Beat the Heat

By Dipankar Choudhury, Vice President, Program Management, ANSYS

All products and processes have a thermal comfort zone — a range of temperatures in which they work most efficiently. Whether this temperature is in the arctic range (for instance, an instrument cooled by liquid nitrogen) or closer to an inferno (like the inside of a gas turbine combustor), understanding your product's thermal sweet spot is important to your design efforts. Engineering simulation can provide the knowledge you need for the most efficient design and operation of your thermally sensitive devices.

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Beat the Heat

Heat is generated during the normal operation of many products. Sometimes, this heat needs to be removed to prevent damage, and sometimes equipment needs to be kept warm enough to work correctly. Thermal management is the science of handling heat in the most efficient manner for a specific application.

Controlling the temperature of equipment and devices is important in many industries, including aerospace (satellites, anti-icing systems, turbines); automotive (exhaust systems, drivetrain, disc brakes); consumer products (appliances, mobile and wearable devices); electronics (graphics cards, welds, computers); and process equipment (pipes, boilers, condensers). There are too many examples to list.

Failure to properly manage heat can be costly because it can lead to inefficiency in energy use, sub-optimal performance, and even equipment failure, with potential safety and health implications for workers nearby. Optimal performance may depend on maintaining temperature to sustain a chemical reaction, or avoiding temperatures at which materials become brittle. Turbine blades that deform due to thermal effects do not operate as efficiently as those that retain their intended shape. Repeated thermal deformations due to temperature cycling can cause cracks, leaks or total failure in pipes, tanks and other containment vessels. Predicting thermal effects and deformations is key to ensuring the safe and efficient performance of this equipment.

This issue of ANSYS Advantage contains an interview with Alan Wong, president and chief executive officer of Aavid Thermalloy, which designs thermal management solutions for a wide range of consumer products. Their solutions are commonly found in personal computing products, such as desktops, laptops, printers and video game consoles, as well as in servers, network devices, instrumentation and consumer electronics. See Cooling Trend for Alan Wong's high-level overview and insights into the thermal management field.


Engineering simulation is essential to predict thermal effects in many types of products and processes. For less-complex systems, single physics models suffice. For example, engineers at Nebia used ANSYS fluid dynamics software to simulate the mist of small water droplets flowing from their revolutionary water-saving showerhead. Tiny droplets release their heat too quickly, but Nebia engineers found a way to provide customers with a hot shower using ANSYS thermal modeling. See Full Steam Ahead for their story.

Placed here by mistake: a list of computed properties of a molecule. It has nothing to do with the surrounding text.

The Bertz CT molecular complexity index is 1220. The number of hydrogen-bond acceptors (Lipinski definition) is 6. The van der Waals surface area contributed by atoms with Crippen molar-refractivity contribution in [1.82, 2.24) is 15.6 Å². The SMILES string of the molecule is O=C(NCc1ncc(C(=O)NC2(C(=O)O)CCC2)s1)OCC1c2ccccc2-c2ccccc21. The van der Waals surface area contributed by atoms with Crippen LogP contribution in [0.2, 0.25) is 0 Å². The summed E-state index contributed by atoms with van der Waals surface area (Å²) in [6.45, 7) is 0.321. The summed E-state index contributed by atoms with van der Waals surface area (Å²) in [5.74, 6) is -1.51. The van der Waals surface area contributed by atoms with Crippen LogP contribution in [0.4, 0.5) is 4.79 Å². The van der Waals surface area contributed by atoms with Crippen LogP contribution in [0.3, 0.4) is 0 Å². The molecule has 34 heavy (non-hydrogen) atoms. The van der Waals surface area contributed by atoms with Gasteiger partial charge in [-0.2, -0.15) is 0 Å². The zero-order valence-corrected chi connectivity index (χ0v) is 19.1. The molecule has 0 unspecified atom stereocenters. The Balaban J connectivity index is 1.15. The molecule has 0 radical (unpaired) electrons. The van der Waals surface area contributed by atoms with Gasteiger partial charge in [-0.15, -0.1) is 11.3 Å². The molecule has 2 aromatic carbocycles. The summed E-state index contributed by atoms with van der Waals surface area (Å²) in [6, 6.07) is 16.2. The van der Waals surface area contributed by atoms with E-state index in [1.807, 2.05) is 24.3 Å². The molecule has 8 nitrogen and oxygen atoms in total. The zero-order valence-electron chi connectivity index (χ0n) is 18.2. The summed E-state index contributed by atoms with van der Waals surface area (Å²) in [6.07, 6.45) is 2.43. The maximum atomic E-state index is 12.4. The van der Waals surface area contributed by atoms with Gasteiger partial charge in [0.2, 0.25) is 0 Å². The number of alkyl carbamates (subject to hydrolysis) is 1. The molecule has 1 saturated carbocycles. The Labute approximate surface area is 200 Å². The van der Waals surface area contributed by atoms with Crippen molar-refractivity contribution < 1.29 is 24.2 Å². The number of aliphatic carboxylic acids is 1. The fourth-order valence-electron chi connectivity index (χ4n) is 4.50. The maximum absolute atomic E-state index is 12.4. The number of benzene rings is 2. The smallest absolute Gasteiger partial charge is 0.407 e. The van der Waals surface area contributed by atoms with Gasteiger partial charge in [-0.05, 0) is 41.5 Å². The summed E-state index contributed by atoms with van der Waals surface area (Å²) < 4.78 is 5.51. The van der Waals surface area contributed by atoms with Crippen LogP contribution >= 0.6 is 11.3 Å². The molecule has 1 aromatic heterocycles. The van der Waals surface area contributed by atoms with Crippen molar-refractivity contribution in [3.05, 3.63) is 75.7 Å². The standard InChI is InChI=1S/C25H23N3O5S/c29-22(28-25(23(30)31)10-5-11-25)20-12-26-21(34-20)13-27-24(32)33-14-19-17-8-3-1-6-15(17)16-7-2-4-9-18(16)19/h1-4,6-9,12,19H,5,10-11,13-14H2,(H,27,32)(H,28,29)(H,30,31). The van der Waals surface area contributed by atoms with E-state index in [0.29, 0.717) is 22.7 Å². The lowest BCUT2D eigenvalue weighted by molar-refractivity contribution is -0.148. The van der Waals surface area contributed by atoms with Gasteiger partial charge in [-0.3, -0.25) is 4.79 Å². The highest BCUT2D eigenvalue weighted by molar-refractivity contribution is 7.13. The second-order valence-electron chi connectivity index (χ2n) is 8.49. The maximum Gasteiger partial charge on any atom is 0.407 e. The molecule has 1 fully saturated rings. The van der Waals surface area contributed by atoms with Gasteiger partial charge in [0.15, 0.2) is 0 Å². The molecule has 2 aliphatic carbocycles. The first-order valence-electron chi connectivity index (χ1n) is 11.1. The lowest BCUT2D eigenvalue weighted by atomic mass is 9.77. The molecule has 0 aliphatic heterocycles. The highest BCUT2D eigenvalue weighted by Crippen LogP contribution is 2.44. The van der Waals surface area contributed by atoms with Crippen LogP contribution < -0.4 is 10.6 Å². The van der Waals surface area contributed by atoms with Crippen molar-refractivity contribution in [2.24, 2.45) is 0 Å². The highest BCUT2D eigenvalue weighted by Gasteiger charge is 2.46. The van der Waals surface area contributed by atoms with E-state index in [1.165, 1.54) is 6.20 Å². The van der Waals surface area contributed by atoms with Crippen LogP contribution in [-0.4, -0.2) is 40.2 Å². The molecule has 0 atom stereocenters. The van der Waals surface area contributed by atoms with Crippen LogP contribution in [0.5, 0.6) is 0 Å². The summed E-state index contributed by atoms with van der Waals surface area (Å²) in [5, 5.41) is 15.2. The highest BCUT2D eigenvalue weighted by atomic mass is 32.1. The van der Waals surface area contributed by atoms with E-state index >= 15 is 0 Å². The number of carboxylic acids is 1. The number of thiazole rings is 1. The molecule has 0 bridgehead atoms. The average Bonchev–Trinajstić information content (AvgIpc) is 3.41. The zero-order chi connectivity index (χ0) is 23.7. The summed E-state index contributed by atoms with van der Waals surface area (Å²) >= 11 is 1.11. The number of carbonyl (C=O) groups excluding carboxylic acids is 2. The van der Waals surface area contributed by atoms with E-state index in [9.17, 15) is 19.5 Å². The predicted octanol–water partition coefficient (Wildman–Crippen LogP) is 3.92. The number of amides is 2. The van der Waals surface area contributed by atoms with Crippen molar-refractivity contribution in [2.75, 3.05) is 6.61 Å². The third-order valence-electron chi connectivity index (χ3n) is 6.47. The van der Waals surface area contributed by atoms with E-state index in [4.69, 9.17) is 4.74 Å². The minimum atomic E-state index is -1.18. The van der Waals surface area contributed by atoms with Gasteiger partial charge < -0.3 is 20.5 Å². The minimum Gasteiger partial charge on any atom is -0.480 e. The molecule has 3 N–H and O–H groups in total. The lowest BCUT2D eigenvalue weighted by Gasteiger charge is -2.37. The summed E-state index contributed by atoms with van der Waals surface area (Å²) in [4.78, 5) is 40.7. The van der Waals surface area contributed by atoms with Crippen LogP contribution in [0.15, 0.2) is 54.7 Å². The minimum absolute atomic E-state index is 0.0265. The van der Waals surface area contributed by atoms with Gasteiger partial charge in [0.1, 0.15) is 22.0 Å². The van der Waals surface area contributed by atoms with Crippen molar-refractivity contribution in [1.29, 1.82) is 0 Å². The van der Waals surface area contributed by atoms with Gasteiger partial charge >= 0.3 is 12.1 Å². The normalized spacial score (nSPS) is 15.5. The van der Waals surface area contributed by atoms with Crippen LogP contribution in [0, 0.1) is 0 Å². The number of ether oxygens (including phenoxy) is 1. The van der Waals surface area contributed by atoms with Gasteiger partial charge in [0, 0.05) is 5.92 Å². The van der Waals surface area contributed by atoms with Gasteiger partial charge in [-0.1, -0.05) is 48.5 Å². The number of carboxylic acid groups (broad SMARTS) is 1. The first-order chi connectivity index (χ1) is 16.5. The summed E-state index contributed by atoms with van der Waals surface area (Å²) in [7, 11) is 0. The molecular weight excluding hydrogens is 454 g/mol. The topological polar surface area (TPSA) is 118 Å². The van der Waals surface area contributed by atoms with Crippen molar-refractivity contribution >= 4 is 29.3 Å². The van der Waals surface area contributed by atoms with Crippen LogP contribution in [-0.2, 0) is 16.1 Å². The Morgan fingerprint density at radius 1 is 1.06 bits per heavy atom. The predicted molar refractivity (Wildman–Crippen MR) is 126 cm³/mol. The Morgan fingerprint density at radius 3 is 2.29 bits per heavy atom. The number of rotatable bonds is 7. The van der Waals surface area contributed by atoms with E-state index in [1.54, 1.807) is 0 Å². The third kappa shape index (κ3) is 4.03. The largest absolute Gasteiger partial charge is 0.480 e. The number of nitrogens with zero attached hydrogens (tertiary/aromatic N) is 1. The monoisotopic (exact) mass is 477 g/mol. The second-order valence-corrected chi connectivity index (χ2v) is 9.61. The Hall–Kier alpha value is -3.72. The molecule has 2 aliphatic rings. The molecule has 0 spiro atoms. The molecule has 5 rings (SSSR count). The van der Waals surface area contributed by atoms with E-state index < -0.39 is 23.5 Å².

Similarly, Mechanical Solutions, Inc. and Purdue University researchers used ANSYS CFD simulation to evaluate novel turbine-blade cooling channel geometries, resulting in development of an innovative geometry that outperforms existing designs. See Weaving In and Out.

And DuPont engineers were able to determine the junction temperature of an LED — which can't be measured physically because the junction is located deep inside the chip — using ANSYS simulation. This enabled them to produce guidelines for developing reliable LED substrates for lighting manufacturers that require a broad range of configurations. Read more about their work on Lighting the Way.

So single physics solutions are viable for some thermal management challenges. However, most thermal management problems do not occur in isolation or align themselves neatly in a single discipline, and multiphysics solutions are often needed.

Exhaust gas recirculation cooler simulation

Exhaust gas recirculation (EGR) coolers reduce emissions from engines by helping to decrease in-cylinder temperatures. EGRs are subject to thermo-mechanical fatigue from cyclic thermal and mechanical loading, resulting from complex physical interactions. By using multiphysics simulation within an integrated platform, engineers can reliably design this important engine component early in the development cycle.


Fortunately, extending single physics simulations to multiphysics capabilities to provide deep insight into thermal management is straightforward, even if you have never worked with multiphysics before. Strong single physics solvers are the key. Just as a chain is only as strong as its weakest link, a multiphysics simulation is only as strong as its weakest solver. So why not just use the strongest solver available for each step of your simulation? ANSYS has best-in-class physics solvers for fluids, thermal, structures and electronics, as demonstrated by a history of simulating complex applications requiring deep physics across many industries. Additional capabilities, like HPC scalability and accuracy, allow you to choose the method that provides the level of fidelity you need, taking your internal processes, available resources and project timelines into account.